UC Irvine Receives NIH Grant for Development of Real-Time Optical Coherence Elastography System to Quantify The Mechanical Properties of Retinal Layers In-Vivo
University of California at Irvine Receives a 2017 NIH Grant for $43,576 for Development of Real-Time Optical Coherence Elastography System to Quantify The Mechanical Properties of Retinal Layers In-Vivo. The principal investigator is Yueqiao Qu. The program began in 2017 and ends in 2019. Below is a summary of the proposed work.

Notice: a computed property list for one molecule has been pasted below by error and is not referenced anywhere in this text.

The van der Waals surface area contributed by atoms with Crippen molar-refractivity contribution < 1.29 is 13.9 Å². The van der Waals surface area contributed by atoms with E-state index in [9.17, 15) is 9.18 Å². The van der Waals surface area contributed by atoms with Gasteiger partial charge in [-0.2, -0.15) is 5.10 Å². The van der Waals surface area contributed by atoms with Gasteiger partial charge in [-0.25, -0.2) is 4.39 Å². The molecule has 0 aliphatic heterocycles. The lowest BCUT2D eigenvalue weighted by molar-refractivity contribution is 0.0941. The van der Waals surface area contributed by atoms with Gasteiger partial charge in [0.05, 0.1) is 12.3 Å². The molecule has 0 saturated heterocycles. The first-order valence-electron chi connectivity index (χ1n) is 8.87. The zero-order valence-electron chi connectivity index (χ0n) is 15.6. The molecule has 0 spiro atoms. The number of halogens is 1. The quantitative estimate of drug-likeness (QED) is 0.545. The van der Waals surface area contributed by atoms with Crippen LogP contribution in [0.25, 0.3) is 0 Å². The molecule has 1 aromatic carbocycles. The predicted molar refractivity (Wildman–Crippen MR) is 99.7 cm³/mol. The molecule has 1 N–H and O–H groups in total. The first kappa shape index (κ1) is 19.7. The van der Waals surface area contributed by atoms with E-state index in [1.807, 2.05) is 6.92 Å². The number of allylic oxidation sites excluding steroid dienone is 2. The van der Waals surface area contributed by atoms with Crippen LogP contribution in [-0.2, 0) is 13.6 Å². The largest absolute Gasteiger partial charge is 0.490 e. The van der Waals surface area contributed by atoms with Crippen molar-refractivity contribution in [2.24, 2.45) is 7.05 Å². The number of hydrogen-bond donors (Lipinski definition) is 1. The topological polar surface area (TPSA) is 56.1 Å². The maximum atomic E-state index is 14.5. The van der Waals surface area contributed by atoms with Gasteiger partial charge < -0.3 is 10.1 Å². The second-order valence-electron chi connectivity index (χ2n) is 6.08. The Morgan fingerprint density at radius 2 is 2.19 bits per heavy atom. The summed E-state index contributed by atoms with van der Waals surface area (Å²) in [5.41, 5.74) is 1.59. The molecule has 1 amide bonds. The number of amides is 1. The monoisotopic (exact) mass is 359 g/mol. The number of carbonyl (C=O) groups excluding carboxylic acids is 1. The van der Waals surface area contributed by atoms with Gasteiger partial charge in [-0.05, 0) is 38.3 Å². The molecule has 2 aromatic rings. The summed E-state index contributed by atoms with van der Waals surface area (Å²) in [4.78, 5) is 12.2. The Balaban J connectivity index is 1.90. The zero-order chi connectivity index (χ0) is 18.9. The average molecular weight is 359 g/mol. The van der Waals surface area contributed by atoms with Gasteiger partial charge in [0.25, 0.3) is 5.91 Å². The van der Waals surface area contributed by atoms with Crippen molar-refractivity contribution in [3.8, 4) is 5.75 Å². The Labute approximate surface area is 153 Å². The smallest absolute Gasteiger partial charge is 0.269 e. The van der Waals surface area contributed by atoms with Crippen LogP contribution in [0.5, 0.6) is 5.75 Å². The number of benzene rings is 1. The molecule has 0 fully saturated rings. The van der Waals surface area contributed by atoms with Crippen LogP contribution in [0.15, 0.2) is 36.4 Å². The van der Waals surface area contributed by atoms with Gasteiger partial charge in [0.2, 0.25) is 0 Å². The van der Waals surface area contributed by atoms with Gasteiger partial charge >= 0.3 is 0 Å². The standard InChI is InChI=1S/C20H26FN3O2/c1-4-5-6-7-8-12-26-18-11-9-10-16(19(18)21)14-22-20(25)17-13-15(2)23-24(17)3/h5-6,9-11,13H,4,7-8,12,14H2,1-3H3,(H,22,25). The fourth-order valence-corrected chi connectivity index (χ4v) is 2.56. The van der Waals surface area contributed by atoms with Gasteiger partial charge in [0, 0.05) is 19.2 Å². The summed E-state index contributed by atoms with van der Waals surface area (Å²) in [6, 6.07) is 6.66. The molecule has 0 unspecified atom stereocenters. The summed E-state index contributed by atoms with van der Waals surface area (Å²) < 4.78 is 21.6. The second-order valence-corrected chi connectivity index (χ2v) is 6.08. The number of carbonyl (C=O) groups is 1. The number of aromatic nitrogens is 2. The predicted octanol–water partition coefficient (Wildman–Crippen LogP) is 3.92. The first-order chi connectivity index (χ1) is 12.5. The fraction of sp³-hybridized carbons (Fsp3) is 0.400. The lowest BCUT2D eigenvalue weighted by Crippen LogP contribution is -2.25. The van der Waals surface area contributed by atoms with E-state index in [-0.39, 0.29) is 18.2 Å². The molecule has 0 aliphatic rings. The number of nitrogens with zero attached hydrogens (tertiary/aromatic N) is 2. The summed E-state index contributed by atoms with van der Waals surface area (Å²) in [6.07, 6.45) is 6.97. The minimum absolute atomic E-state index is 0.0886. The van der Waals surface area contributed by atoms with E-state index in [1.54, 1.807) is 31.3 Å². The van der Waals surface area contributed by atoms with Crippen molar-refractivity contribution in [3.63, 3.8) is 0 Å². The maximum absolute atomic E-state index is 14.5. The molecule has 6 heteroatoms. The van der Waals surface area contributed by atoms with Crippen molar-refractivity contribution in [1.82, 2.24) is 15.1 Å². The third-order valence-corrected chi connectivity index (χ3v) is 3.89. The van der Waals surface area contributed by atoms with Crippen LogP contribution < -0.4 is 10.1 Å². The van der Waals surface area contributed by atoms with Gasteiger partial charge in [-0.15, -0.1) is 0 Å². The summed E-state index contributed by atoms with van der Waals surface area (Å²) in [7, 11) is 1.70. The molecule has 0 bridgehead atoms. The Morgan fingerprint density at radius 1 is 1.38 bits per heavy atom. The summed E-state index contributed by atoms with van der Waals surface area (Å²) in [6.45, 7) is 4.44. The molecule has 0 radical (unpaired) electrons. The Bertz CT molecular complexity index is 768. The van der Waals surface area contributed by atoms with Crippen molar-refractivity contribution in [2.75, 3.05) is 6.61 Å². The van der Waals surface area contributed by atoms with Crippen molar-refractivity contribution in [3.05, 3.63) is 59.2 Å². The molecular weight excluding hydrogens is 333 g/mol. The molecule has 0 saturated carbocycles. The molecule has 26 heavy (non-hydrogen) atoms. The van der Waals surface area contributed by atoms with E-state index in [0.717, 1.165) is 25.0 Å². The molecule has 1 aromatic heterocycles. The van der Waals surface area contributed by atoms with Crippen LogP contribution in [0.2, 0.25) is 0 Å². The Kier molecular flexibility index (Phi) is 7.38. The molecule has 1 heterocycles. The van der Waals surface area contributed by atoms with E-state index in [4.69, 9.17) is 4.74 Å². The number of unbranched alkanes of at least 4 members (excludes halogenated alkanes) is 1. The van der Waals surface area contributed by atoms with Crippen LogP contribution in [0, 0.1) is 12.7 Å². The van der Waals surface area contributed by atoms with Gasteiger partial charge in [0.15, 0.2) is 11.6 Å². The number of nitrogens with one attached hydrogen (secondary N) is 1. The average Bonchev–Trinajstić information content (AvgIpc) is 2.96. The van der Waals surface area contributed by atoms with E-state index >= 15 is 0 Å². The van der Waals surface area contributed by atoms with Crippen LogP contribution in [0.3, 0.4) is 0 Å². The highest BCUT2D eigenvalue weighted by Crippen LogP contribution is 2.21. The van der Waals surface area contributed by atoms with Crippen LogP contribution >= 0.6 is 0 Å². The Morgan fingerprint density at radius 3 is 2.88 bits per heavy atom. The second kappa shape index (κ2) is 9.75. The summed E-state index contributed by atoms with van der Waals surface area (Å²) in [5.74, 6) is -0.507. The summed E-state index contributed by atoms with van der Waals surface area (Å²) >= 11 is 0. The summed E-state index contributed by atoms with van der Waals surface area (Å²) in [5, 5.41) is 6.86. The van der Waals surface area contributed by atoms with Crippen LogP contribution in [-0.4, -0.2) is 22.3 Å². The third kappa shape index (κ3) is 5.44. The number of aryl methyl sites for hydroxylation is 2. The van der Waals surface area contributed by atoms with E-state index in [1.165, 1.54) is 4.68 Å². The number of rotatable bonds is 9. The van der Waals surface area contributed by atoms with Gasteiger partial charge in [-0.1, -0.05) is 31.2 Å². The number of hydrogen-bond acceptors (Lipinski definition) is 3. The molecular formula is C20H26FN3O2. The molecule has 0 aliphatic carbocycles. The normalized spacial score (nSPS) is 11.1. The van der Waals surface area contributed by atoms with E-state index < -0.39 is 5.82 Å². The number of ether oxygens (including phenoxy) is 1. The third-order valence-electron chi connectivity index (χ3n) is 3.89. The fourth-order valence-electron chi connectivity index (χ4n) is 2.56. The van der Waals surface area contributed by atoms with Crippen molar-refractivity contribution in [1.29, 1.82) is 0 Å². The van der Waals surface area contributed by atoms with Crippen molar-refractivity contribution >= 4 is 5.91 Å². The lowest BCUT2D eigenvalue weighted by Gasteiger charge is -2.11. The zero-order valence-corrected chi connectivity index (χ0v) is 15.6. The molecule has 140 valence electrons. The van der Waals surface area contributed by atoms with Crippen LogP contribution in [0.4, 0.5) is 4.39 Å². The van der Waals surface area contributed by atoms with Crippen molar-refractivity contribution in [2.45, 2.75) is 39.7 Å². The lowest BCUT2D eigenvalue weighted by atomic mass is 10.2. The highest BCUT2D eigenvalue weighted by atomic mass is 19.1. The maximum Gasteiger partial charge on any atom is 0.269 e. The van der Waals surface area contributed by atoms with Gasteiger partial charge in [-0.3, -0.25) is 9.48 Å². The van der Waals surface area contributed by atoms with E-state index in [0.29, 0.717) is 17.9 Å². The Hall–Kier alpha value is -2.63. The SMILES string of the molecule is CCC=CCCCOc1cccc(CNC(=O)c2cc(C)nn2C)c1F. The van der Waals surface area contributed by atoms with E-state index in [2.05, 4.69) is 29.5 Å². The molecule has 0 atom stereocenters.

Age-related macular degeneration (AMD) is one of the leading causes of blindness among elderly people in the United States. Standard methods of diagnosis and progression tracking are fundus camera imaging and optical coherence tomography (OCT). Using these modalities, the anatomical changes of the retina during the onset of AMD have been widely studied. However, during the early stages of the disease, it is difficult to detect subtle anatomical differences with high accuracy, leading to prolonged diagnosis and disease management. It has been recently understood that there is a correlation between the mechanical properties of the retinal tissues and the early on-set of AMD, which can aid in the diagnosis of early stage diseases. However, the retina, which is a thin membrane at the very back of the eye, is often inaccessible to mechanical testing methods and most functional imaging methods do not meet the requirements for high resolution. Therefore, there is a strong need for a minimally invasive, high resolution, and safe imaging technology that is able to diagnose and track the disease during its first stages so that early management is possible. Acoustic radiation force optical coherence elastography (ARF-OCE) is an ideal candidate for retinal imaging because of its high-resolution, high speed, and high sensitivity to both axial and lateral mechanical contrast. It uses an ultrasound transducer to generate acoustic force on the sample, which causes vibrations that are detected by OCT. This technique has been shown to work well in ex- vivo cornea and retina studies. However, in order to translate this idea to in-vivo animal studies, and eventually to clinical trials, it is necessary to address a few limitations of the current system: low sub- millimeter imaging region, instability of moving parts causing slow imaging speed, and complexity of image reconstruction. To overcome these limitations, the primary goal of this proposal is to develop an ocular elastography system using 2 unfocused moduluated ultrasound transducers. The proposed set-up will be able to obtain 3-D elastograms of a 1 cm2 region of the retina in less than 5 seconds, and requires no moving stages and image fusion. The transducer force region will be characterized using a hydrophone and through phantom studies. The elasticity of the retinal layers will be quantified by correlating the results from a frequency sweep to the resonance frequency of the sample, which has been proven to be related to the Young’s modulus. Finally, rabbit AMD models will be used to perform in-vivo experiments and track the onset of AMD over a 12-week period. The imaging results will be compared to histology. The proposed system will have high-resolution, fast imaging speeds, and fast image analysis, and offer physicians more information about the onset and progression of AMD in order t